Old 07-02-2012, 11:11 AM
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Default RE: Setting valves


ORIGINAL: Hobbsy

Actually Saito used to be more generous, my 1991 Saito 1.50 came with a 17mm open end wrench, a 14mm box end and the above mentioned 12 and 14mm combo wrench.

Since I have a drawer full of all of the above, I would like to see them drop $10 from the price of the engines & ship them W/O tools. Sell the tool kits as an "accessory" item.
Old 07-02-2012, 11:29 AM
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Default RE: Setting valves

Obviously you guys went to a better school than the Saito engineers. The pushrods probably run hotter than the cylinder since they are protected from the airflow and get heat from both ends, especially from the the exhaust rocker.

Guys grpie becdause OS fourstrokes don't come with tols so I'm sure they would gripe if Saitos didn't
Old 07-02-2012, 01:42 PM
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Default RE: Setting valves

ORIGINAL: Hobbsy

Obviously you guys went to a better school than the Saito engineers. The pushrods probably run hotter than the cylinder since they are protected from the airflow and get heat from both ends, especially from the the exhaust rocker.

Guys grpie becdause OS fourstrokes don't come with tols so I'm sure they would gripe if Saitos didn't
What are you talking about?

Saito engineers recommend .00157" valve lash. They send maximum valve lash feeler guages for the "Primitive Petes" that would probably have a hard time setting valve lash to their minimum recommendations.

If you want to set your valve lash @ the maximum recomended spec, then good for you.

If you think a pusrod that is in front of the cylinder gets hotter than a casting that is containing combustion I would like to know how that heat is migrating from the hottest part of the engine & picking up more heat in the prop wash.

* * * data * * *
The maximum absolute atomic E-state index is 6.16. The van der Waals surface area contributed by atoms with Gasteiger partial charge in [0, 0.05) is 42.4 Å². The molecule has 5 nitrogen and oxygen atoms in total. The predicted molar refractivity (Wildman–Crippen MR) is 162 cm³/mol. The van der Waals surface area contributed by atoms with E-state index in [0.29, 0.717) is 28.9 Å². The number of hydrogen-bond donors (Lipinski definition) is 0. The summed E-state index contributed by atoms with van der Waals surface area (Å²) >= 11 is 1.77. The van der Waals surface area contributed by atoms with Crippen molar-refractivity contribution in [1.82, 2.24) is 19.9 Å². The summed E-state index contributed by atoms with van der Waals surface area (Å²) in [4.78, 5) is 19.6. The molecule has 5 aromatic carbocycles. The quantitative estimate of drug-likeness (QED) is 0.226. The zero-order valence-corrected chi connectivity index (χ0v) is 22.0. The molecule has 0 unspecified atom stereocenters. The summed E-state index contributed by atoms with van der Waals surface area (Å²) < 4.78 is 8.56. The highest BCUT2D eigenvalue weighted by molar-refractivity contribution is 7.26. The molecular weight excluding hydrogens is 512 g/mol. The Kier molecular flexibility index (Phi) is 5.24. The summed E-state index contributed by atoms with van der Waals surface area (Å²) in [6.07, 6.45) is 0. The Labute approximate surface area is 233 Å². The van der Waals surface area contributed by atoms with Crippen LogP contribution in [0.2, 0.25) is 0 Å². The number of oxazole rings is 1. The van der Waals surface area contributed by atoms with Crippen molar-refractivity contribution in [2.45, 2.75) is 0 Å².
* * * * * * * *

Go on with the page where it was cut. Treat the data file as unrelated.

Through the exhaust rocker? I'm sorry, but that thinking is just plain ludecrous. IMO

It can't possibly be hotter, & even if it is the same temperature, aluminum expands a lot more than steel @ ANY given temperature.

If those guys that gripe because of a $10 savings due to the elimination of redundant tools (for those of us that already own Saito engines) would just take that savings & buy a tool kit as an accessory, they would them be happy when they buy their 2nd Saito engine & pocket the $10 savings.
Old 07-02-2012, 01:49 PM
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Default RE: Setting valves

Double post deleted.

Old 07-02-2012, 01:49 PM
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WacoNut
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Default RE: Setting valves

I have feeler gauges in sizes from .0005 to .030. I will set the valve gap at .0015

Thanks for all the tips and advice and I didn't intend to open up a can of worms
Anthony
Old 07-02-2012, 01:52 PM
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Default RE: Setting valves


ORIGINAL: WacoNut

I have feeler gauges in sizes from .0005 to .030. I will set the valve gap at .0015

Thanks for all the tips and advice and I didn't intend to open up a can of worms
Anthony

It's a can of worms that need to be opened & clarified.

So many people are confusing .04mm W/.004".

Old 07-02-2012, 01:57 PM
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Default RE: Setting valves

If these guys would stop setting their valve lash @ the maximum spec, maybe they wouldn't (feel the) need (for) castor oil to prevent cam lobe wear.
Old 07-02-2012, 03:09 PM
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Default RE: Setting valves

If you looked at my micrometer above you can see its sitting dead on .004", if I put an Enya guage in there it reads .002"

I took this cam out of a then 20 year old Saito 1.50 thinking it was worn out, turns out the new one is exactly the same. Note nearly flat side on cam, I thought that was the result of wear.